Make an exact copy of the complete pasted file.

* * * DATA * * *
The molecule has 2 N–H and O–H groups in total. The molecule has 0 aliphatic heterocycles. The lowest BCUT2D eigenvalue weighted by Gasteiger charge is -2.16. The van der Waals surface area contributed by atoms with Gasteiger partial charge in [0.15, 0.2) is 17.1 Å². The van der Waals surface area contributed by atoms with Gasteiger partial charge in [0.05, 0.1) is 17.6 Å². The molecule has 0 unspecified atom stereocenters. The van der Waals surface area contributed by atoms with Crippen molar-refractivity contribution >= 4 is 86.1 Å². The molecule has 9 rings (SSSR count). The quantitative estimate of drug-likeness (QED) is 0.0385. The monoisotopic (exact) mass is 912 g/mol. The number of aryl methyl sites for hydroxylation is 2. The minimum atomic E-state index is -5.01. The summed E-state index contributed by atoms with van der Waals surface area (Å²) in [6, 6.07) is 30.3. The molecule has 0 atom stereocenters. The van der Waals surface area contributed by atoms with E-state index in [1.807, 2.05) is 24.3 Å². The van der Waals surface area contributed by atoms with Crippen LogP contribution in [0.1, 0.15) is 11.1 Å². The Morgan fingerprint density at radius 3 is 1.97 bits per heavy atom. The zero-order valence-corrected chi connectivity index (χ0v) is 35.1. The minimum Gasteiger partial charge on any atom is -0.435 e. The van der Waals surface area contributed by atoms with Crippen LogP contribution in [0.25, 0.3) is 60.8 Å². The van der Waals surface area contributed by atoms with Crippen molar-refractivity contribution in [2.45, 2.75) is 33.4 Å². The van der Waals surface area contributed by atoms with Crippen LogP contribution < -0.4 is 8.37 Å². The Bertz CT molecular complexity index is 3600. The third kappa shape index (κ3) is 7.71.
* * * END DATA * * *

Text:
The molecule has 2 N–H and O–H groups in total. The molecule has 0 aliphatic heterocycles. The lowest BCUT2D eigenvalue weighted by Gasteiger charge is -2.16. The van der Waals surface area contributed by atoms with Gasteiger partial charge in [0.15, 0.2) is 17.1 Å². The van der Waals surface area contributed by atoms with Gasteiger partial charge in [0.05, 0.1) is 17.6 Å². The molecule has 0 unspecified atom stereocenters. The van der Waals surface area contributed by atoms with Crippen molar-refractivity contribution >= 4 is 86.1 Å². The molecule has 9 rings (SSSR count). The quantitative estimate of drug-likeness (QED) is 0.0385. The monoisotopic (exact) mass is 912 g/mol. The number of aryl methyl sites for hydroxylation is 2. The minimum atomic E-state index is -5.01. The summed E-state index contributed by atoms with van der Waals surface area (Å²) in [6, 6.07) is 30.3. The molecule has 0 atom stereocenters. The van der Waals surface area contributed by atoms with E-state index in [1.807, 2.05) is 24.3 Å². The van der Waals surface area contributed by atoms with Crippen LogP contribution in [0.1, 0.15) is 11.1 Å². The Morgan fingerprint density at radius 3 is 1.97 bits per heavy atom. The zero-order valence-corrected chi connectivity index (χ0v) is 35.1. The minimum Gasteiger partial charge on any atom is -0.435 e. The van der Waals surface area contributed by atoms with Crippen LogP contribution in [0.25, 0.3) is 60.8 Å². The van der Waals surface area contributed by atoms with Crippen molar-refractivity contribution in [2.45, 2.75) is 33.4 Å². The van der Waals surface area contributed by atoms with Crippen LogP contribution < -0.4 is 8.37 Å². The Bertz CT molecular complexity index is 3600. The third kappa shape index (κ3) is 7.71.